Thursday, 23 April 2015

Chapter-by-Chapter: The End, Chapter 13.1

Are you looking for today’s A to Z Challenge post? It’s here.

And here we are! We have finally reached the end of The End. It’s Chapter Thirteen of the final book of A Series of Unfortunate Events and it’s a long one. I’m not kidding, as far as chapters go this one chapter is about half as long as the first book! For that reason I’ve divided it in two because no one really wants to read a blog post which is almost 2,500 words long. ;-)

In the last chapter we learned just what the Baudelaires needed to eat in order to cure themselves of the Medusoid Mycelium. Unfortunately they were very weak as the fungus took a greater hold over them and didn’t have the energy to get the apple that would cure them. Luckily Ink showed up with one for them and hopefully in this chapter we’ll see them eat it.

What Happens?

The apple works and the Baudelaires are cured so they rush across to the coastal shelf with all the apples they can carry. The islanders are making their escape on the outrigger but they won’t listen to the Baudelaires and try eating the apples. The children are forced to watch them go, knowing that unless they eat an apple they won’t make it to the horseradish factory on Lousy Lane.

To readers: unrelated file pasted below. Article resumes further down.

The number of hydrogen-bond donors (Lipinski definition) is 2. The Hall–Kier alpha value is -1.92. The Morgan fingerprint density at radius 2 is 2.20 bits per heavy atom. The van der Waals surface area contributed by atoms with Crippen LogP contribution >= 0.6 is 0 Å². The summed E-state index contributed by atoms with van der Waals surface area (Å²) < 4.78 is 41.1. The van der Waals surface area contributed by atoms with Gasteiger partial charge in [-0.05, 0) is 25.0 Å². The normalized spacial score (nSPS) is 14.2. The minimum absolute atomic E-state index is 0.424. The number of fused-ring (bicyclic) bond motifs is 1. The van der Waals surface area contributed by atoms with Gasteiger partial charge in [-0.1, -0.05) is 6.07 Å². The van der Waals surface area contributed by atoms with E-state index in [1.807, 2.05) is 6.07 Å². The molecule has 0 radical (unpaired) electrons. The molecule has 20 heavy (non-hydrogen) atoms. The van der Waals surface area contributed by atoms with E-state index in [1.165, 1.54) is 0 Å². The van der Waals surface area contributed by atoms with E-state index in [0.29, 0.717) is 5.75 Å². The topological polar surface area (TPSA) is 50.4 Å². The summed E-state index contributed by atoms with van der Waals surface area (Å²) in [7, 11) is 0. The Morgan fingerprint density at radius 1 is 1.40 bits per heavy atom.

Thoughts as I read:

The chapter image kicking off our final chapter shows ten apples floating in some water. I doubt that this means that they’ll be bobbing for apples in this chapter. I’ll guess that the Baudelaires will be taking as many apples as they can carry back to the beach but the coastal shelf will be floating soon and I’m going to hazard a guess that this is where the water’s come from. We’ll find out soon.

The Baudelaires take a bite of the apple and find that it does taste bitter, but they don’t care because they know that this will fix them. It’s pretty fast acting and before too long it’s worked its magic and the children are completely back to normal. They each take another apple to make sure that they’ve taken a full dose of the medicine, then they start gathering apples to take back for everyone else. They’d better hurry considering how close to death they were when they got their apple.

Violet’s just remembered Kit Snicket again and decides to use the periscope to check the flooding situation on the coastal shelf. Sunny says ‘Phearst’ meaning ‘We should rescue her promptly’, especially as there’s no knowing whether or not the fungus has affected her or the baby. But first they need to cure all the islanders because they have enough blood on their hands and they don’t want any more.